And then there are the moments when I look into the eyes of my own child or into the eyes of a student and witness a mirror image of my own struggle—and my heart sinks to my toes. I cannot make it better for them. I cannot remove their burden. Only they can do the work. But, I can let them know they are not alone. That in some way I understand. Community, in the midst of the isolation and doubt, can be a sort of salvation. I can offer that.

John Green’s new book Turtles All the Way Down offered me that community, imbuing me with the confidence to write this today. In his character Aza, I saw myself. My struggles never truly paralleled the magnitude of Aza’s. I was lucky in that way, I suppose. But the emotion tied to her anxious, compulsive moments, the honesty and truth of her character, the way her fight within herself impacted her family and friends—all of it—overwhelmed me as a reader. I had never seen this side of myself, my high school self especially, so clearly expressed on the page. I found myself having to put the book to the side from time to time because, well, I had to take a break…from myself. It was as though someone had extracted the deepest secrets I owned and shared them with the world. I have spent so much time in the last few decades denying myself, that to see a portrait so clearly painted terrified me. And at the same time made me realize, once again, that community can be salvation—and that words can offer a way out.

My interaction with Turtles All the Way Down proved to me again, in the most personal way, why we offer our students diverse books and choice when it comes to their reading. They need these moments. They need to see themselves on the page and to know that whoever they are, whatever they are going through the world of print doesn’t deny their existence…that the world doesn’t deny their worth. Jane Eyre was a great book and I loved every second of reading it, but access to a character dealing with anxiety the way Green portrays Aza would’ve helped my sophomore self far more.  I might have understood myself and what was happening on the inside a bit better and I might not have been so afraid of it all, knowing that I was not alone.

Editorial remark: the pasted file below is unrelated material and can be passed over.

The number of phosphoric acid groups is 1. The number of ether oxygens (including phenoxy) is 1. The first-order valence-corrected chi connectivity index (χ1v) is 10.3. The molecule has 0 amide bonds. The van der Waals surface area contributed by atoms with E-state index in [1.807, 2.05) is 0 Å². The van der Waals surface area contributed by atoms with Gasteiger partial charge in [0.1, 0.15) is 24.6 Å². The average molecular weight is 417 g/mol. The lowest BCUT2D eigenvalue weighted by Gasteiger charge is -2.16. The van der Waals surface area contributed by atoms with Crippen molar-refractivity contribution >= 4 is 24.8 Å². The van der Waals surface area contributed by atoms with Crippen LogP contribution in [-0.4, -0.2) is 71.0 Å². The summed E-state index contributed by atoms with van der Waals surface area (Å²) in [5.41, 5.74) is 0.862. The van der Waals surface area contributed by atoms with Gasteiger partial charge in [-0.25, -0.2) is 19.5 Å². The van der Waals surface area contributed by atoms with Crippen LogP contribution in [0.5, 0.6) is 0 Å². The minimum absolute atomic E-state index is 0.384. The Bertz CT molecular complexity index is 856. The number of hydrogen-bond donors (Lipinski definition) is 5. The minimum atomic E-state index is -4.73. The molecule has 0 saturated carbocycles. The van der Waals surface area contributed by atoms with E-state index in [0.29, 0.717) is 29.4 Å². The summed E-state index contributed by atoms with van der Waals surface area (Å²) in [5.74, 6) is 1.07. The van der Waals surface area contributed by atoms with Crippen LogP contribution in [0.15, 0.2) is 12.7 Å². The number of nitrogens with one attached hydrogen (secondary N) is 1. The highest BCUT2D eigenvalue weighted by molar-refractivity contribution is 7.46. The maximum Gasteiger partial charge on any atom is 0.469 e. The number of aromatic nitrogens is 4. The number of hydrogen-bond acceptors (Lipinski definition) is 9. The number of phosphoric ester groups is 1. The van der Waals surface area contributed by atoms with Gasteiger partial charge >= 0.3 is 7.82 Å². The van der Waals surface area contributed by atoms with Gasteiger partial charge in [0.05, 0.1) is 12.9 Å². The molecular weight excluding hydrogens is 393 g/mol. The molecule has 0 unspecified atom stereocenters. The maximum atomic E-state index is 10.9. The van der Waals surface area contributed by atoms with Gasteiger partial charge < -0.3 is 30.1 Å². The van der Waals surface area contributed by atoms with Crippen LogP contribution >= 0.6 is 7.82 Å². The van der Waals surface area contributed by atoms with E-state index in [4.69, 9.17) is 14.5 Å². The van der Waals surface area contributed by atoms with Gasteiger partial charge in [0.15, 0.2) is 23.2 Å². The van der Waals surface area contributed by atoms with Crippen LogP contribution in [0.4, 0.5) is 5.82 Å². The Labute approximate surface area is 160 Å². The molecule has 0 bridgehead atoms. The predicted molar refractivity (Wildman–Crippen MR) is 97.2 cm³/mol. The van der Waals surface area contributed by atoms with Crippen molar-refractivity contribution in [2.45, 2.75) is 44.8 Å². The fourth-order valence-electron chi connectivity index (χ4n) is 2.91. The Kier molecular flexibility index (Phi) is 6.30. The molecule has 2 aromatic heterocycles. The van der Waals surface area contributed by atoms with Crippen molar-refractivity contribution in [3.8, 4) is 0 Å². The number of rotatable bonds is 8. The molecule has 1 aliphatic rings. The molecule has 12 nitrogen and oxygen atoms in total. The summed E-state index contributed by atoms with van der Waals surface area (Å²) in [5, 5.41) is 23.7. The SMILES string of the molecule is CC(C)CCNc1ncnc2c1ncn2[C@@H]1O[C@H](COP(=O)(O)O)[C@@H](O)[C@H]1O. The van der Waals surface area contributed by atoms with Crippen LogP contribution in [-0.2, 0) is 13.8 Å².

But our kids also need to see the lives, joys and struggles of those people whose worlds and experiences do not reflect their own. Growing to understand and care for a character can lead our students, and all readers, to a retraction of judgment and to an extension of empathy. It can take time, practice, nudging and conscientious reflection for our students to acknowledge their own bias and to build these bridges. However, in a world so darkened by judgment and the need to be right, in a world so taken with the simplicity of the single story, it would seem offering the chance for kids to find themselves in a book as well as empathy for others is the least we can do.

This week, I’ve opted to share Maya Angelou’s “I Know Why the Caged Bird Sings” and Elizabeth Bishop’s “Sonnet” (you’ll have to scroll through the article to find the poem-but it is worth it). I realize, of course that neither of these poems are about anxiety directly, yet somehow the imagery takes me there as well as to the places intended by the poet. And on top of that, they are both simply beautiful pieces of poetry and emotion on the page.